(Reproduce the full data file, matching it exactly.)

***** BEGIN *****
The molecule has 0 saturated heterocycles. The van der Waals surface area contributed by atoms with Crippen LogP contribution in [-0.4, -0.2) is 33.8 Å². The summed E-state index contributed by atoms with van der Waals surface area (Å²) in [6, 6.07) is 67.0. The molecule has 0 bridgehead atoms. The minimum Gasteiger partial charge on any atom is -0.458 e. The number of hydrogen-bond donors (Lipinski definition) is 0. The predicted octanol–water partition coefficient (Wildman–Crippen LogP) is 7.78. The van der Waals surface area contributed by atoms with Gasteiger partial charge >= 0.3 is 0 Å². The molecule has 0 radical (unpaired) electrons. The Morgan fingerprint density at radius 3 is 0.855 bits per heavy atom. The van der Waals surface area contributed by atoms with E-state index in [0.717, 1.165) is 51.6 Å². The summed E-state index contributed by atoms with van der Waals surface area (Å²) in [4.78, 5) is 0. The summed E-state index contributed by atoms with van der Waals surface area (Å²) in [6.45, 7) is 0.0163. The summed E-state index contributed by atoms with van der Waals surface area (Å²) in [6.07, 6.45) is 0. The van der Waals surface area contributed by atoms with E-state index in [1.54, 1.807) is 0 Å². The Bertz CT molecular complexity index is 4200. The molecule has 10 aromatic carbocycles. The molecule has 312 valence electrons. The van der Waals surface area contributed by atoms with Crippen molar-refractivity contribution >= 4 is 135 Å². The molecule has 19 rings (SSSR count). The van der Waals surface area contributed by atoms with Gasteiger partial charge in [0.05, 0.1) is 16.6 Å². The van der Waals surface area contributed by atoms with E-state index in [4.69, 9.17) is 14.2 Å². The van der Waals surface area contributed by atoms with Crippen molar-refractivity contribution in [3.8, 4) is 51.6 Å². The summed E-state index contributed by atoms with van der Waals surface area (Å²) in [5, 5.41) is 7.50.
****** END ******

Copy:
The molecule has 0 saturated heterocycles. The van der Waals surface area contributed by atoms with Crippen LogP contribution in [-0.4, -0.2) is 33.8 Å². The summed E-state index contributed by atoms with van der Waals surface area (Å²) in [6, 6.07) is 67.0. The molecule has 0 bridgehead atoms. The minimum Gasteiger partial charge on any atom is -0.458 e. The number of hydrogen-bond donors (Lipinski definition) is 0. The predicted octanol–water partition coefficient (Wildman–Crippen LogP) is 7.78. The van der Waals surface area contributed by atoms with Gasteiger partial charge >= 0.3 is 0 Å². The molecule has 0 radical (unpaired) electrons. The Morgan fingerprint density at radius 3 is 0.855 bits per heavy atom. The van der Waals surface area contributed by atoms with E-state index in [0.717, 1.165) is 51.6 Å². The summed E-state index contributed by atoms with van der Waals surface area (Å²) in [4.78, 5) is 0. The summed E-state index contributed by atoms with van der Waals surface area (Å²) in [6.45, 7) is 0.0163. The summed E-state index contributed by atoms with van der Waals surface area (Å²) in [6.07, 6.45) is 0. The van der Waals surface area contributed by atoms with E-state index in [1.54, 1.807) is 0 Å². The Bertz CT molecular complexity index is 4200. The molecule has 10 aromatic carbocycles. The molecule has 312 valence electrons. The van der Waals surface area contributed by atoms with Crippen molar-refractivity contribution >= 4 is 135 Å². The molecule has 19 rings (SSSR count). The van der Waals surface area contributed by atoms with Gasteiger partial charge in [0.05, 0.1) is 16.6 Å². The van der Waals surface area contributed by atoms with E-state index in [4.69, 9.17) is 14.2 Å². The van der Waals surface area contributed by atoms with Crippen molar-refractivity contribution in [3.8, 4) is 51.6 Å². The summed E-state index contributed by atoms with van der Waals surface area (Å²) in [5, 5.41) is 7.50.